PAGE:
Britain’s biggest band Oasis has become the best tabloid fodder
since. Princess Diana. But the generation of such column inches has less
to do with PR and more do with personalities
There’s been the drama and farce of Liam’s planned then postponed
wedding to Patsy Kensit. Outrage at Noel’s comments comparing
drug-taking to drinking a cup of tea. Condemnation of Liam’s arrest for
possession of cocaine. Not to mention the endless stories of fraternal
squabbling, Blur-bating, cancelled tours, uncouth behaviour and
comparisons with the Beatles.
Who else could we possibly be talking about but the brothers Gallagher,
the hot-headed, single-eyebrowed stars of Britain’s biggest band,
It was said that 1995 was the year of Oasis. With no new material
released in 1996, one might have expected media interest in the band to
Instead it has gone supersonic.
Two months into 1997 and the fascination shows no sign of flagging. So
what’s the story? Are Oasis and its record company Creation masters of
hype? Or has the publicity taken on a life of its own, spurred by the
tabloids’ insatiable appetite for dirt on the rich and famous?
’The media know that when they write about Oasis an awful lot of people
from an awful lot of demographics will want to read about it,’ says
Creation head of press Andy Saunders. ’It’s absolutely phenomenal.
There’s no need for us to orchestrate it because we’ve sold so many
records already. All we’re doing is trying as much as possible to keep
the focus on the music.’
But with no new music to talk about, this has been an uphill
The tabloids in particular have gone to town on Noel and Liam stories
and Creation has issued several statements condemning media intrusion
into their privacy.
’The media has an obsessive interest,’ complains Saunders. ’It’s
certainly not hype. They’re getting more attention than Princess Di.
It’s become frenzied. The way the media has behaved is despicable. It’s
an exceptionable case.’
But why should this be so. Some might say that despite protestations to
the contrary, the Gallaghers have actively courted publicity by their
’Noel Gallagher is a very shrewd, intelligent man,’ says the Mirror
showbusiness columnist Matthew Wright. ’I can’t believe it’s all
impulse. There has to be an element of of consciously allowing
situations to develop.’
It may be that Wright’s view is self-justification for the excessive
interest the tabloids have taken in the leading exponents of Britpop and
members of the music press confirm that Creation never approaches them
with controversial stories about the brothers.
’They (the Gallaghers) don’t need the publicity,’ says Melody Maker news
editor Carol Clerk. ’I don’t think anything they do is generated by PR
at all. They’re pretty impulsive characters. People like the idea of
these two mad brothers rampaging around the world with all their money,
’For a band as big as Oasis, their organisation is often quite
haphazard,’ adds associate editor of Q magazine John Aizlewood. ’I know
this sounds naive, but I think people like the music and it’s built up
I think the tabloids feel they have to get involved. It’s ideal because
they (the Gallaghers) arrange marriages, cancel them, scream and shout
and get busted for drugs.’
Charismatic, fractious, brooding and undeniably talented, Noel and Liam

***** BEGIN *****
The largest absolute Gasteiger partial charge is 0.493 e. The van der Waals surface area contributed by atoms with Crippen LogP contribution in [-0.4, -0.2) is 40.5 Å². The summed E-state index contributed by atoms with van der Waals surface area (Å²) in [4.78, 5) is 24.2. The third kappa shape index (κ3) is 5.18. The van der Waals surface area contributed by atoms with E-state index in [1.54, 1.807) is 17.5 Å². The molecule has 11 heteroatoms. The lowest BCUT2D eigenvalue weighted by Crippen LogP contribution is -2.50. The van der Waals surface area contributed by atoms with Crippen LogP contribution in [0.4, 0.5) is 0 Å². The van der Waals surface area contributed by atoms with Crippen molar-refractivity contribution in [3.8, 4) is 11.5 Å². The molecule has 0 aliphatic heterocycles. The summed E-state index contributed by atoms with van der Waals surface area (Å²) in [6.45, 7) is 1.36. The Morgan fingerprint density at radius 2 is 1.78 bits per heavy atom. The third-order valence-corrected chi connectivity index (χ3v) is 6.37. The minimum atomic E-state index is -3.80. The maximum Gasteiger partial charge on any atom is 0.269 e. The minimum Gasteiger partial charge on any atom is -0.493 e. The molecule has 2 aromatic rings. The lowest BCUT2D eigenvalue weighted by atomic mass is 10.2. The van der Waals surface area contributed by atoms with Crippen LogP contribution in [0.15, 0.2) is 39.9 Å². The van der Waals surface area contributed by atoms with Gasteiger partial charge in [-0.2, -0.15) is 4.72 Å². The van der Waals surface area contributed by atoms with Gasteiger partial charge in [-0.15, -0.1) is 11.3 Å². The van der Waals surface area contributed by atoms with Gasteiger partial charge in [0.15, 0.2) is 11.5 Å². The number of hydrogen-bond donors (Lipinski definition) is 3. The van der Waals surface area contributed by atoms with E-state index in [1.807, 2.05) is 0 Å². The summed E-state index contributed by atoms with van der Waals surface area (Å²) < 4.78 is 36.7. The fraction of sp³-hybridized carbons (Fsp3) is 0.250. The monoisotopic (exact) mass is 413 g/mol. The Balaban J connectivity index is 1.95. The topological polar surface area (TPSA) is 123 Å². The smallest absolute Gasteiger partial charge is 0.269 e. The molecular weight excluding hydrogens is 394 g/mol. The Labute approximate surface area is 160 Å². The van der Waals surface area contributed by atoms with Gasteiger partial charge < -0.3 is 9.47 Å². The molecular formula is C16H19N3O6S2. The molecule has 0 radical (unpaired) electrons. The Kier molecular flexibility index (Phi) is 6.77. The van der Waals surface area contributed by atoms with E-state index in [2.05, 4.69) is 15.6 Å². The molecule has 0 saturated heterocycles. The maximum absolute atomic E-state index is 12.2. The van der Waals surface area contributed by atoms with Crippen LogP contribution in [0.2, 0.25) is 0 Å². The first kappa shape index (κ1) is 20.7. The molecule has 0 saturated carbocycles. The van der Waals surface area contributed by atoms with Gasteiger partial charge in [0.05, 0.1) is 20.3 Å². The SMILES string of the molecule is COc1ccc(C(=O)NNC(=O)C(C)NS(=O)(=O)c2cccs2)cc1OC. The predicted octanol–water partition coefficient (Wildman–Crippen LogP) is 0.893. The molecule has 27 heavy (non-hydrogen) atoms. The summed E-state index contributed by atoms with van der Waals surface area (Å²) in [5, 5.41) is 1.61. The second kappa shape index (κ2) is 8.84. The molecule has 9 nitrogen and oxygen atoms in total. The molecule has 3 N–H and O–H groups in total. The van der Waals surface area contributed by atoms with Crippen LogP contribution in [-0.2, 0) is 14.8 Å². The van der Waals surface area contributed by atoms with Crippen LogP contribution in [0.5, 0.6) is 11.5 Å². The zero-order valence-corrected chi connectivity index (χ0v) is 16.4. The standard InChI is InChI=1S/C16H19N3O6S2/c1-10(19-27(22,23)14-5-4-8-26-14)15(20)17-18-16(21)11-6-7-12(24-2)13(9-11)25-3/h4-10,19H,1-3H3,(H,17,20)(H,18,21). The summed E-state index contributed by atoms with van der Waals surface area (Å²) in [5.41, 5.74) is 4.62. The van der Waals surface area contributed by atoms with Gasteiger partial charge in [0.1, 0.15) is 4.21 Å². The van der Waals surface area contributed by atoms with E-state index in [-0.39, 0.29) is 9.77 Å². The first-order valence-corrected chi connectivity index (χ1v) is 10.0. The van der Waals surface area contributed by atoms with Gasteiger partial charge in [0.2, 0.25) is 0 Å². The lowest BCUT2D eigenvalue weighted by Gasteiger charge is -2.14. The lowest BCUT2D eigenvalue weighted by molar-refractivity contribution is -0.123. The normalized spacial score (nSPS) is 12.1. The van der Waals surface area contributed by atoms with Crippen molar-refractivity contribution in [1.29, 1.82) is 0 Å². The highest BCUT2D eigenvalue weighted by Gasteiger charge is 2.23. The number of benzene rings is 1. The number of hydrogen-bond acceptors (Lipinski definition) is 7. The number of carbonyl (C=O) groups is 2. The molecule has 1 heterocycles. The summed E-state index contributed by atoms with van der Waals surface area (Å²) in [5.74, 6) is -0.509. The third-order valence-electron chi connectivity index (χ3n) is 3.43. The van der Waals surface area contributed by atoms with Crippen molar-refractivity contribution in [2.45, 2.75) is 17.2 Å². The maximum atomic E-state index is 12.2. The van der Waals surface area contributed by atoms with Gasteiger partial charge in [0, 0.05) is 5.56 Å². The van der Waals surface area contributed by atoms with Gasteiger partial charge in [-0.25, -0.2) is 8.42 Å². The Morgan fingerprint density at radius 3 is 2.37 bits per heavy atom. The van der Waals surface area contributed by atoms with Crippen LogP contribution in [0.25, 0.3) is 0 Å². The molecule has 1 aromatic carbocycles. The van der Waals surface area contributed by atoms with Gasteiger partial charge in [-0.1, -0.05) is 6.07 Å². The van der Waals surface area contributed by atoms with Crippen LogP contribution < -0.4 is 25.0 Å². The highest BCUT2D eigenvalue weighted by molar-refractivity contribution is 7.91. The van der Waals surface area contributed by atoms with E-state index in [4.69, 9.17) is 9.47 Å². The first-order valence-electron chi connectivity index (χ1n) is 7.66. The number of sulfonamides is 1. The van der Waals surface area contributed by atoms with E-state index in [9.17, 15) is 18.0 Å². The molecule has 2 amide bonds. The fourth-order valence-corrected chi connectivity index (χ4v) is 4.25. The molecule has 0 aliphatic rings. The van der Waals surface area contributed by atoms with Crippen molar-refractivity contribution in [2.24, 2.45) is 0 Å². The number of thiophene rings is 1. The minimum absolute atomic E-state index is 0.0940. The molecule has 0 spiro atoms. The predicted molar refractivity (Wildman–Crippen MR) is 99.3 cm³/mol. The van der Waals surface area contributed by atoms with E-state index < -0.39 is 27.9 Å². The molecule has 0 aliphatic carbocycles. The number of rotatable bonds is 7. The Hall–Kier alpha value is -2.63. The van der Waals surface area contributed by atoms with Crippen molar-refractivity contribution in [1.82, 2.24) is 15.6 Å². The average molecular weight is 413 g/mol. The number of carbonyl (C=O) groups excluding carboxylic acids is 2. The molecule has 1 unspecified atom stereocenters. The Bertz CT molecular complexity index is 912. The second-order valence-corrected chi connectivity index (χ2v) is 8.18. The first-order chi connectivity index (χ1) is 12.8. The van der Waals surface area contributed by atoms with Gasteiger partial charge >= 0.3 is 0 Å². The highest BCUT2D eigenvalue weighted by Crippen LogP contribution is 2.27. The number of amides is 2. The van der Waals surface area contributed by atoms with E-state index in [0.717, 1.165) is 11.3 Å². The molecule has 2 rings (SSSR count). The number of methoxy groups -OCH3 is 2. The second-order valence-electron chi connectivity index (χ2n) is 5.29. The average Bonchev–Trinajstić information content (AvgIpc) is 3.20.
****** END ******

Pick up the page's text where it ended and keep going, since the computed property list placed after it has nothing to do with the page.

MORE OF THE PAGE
are everything rock stars should be. As rich men behaving badly, they
are perfect tabloid fodder. And the relentless coverage forces other
titles to follow suit. Clerk confirms that Melody Maker has to ’react’
to Oasis stories in the tabloids.
In the course of researching this article three people separately
referred to the Gallaghers as an ’alternative Royal family’ and in many
ways that is what they have become. One can imagine the injunction to
tabloid news desks: if Di’s not doing much, dig up something on surly
Will this unremitting barrage of publicity ultimately prove
’It’ll harm their lives but I don’t think it will harm their record
sales,’ says senior press office at Parlophone, Karen Johnson.
Parlophone is the label of Blur, Oasis’ rivals in the ’battle of the
bands’. Blur has recently returned to the spotlight after deliberately
adopting a low profile for a year - not a strategy one can imagine
sitting easily with the Gallaghers.
’What people like about them is their honesty,’ says Oasis head of press
Johnny Hopkins. ’It’s anti-hype, anti-bullshit, anti-gloss.’
Such straight-talking is manna for the press. Yet unlike, say, East 17
who sacked frontman Brian Harvey for his comments on drugs, Oasis are
not a band identified with a teen or pre-pubescent audience.
And unlike the Spice Girls, the other group of the moment, Oasis are not
a management creation. They are their own men with their own opinions
and as such one cannot see them being muzzled.
’If they go around speaking about drugs they know they’re going to get
reported in the papers,’ says Judy Lipsey, managing director of music PR
agency Poole Edwards Publicity. ’The only thing I suppose you could do
is sit down with your artists and plan what they’re going to say. But I
don’t know if you could do that with a band this big.’
Oasis aren’t the beneficiaries of a well-oiled hype machine. Rather the
brothers Gallagher have an innate flair for stirring up controversy.
Longer term it remains to be seen whether Oasis will disintegrate and
their fame slide away. Or whether, like the Beatles, their renown will
live forever. But at the moment, when it comes to Oasis, the media is
mad for it. Definitely, not maybe.